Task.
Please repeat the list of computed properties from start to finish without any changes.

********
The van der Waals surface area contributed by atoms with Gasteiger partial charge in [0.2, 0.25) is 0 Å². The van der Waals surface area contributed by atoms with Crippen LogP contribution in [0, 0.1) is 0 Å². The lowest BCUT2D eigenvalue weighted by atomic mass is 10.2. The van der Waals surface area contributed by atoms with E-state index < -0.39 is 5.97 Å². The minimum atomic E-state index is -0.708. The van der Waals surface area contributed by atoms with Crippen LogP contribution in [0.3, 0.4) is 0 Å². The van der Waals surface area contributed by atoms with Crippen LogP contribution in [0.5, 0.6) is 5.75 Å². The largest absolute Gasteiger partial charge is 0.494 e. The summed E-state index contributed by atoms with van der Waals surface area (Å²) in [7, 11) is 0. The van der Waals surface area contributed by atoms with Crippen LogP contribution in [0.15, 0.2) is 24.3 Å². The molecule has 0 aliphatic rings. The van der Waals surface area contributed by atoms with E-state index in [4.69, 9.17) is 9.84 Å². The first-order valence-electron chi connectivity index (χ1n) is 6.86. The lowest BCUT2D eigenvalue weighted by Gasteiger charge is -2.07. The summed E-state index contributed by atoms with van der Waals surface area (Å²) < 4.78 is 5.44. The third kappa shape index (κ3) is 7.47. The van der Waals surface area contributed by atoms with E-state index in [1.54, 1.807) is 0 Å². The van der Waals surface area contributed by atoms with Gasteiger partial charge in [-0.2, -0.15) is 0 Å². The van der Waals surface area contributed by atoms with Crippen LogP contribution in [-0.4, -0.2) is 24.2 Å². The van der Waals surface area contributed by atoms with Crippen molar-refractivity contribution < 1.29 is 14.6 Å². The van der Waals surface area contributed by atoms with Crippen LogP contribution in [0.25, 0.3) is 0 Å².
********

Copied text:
The van der Waals surface area contributed by atoms with Gasteiger partial charge in [0.2, 0.25) is 0 Å². The van der Waals surface area contributed by atoms with Crippen LogP contribution in [0, 0.1) is 0 Å². The lowest BCUT2D eigenvalue weighted by atomic mass is 10.2. The van der Waals surface area contributed by atoms with E-state index < -0.39 is 5.97 Å². The minimum atomic E-state index is -0.708. The van der Waals surface area contributed by atoms with Crippen LogP contribution in [0.3, 0.4) is 0 Å². The van der Waals surface area contributed by atoms with Crippen LogP contribution in [0.5, 0.6) is 5.75 Å². The largest absolute Gasteiger partial charge is 0.494 e. The summed E-state index contributed by atoms with van der Waals surface area (Å²) in [7, 11) is 0. The van der Waals surface area contributed by atoms with Crippen LogP contribution in [0.15, 0.2) is 24.3 Å². The molecule has 0 aliphatic rings. The van der Waals surface area contributed by atoms with E-state index in [4.69, 9.17) is 9.84 Å². The first-order valence-electron chi connectivity index (χ1n) is 6.86. The lowest BCUT2D eigenvalue weighted by Gasteiger charge is -2.07. The summed E-state index contributed by atoms with van der Waals surface area (Å²) < 4.78 is 5.44. The third kappa shape index (κ3) is 7.47. The van der Waals surface area contributed by atoms with E-state index in [1.54, 1.807) is 0 Å². The van der Waals surface area contributed by atoms with Gasteiger partial charge in [-0.2, -0.15) is 0 Å². The van der Waals surface area contributed by atoms with Crippen LogP contribution in [-0.4, -0.2) is 24.2 Å². The van der Waals surface area contributed by atoms with Crippen molar-refractivity contribution < 1.29 is 14.6 Å². The van der Waals surface area contributed by atoms with Crippen LogP contribution in [0.25, 0.3) is 0 Å².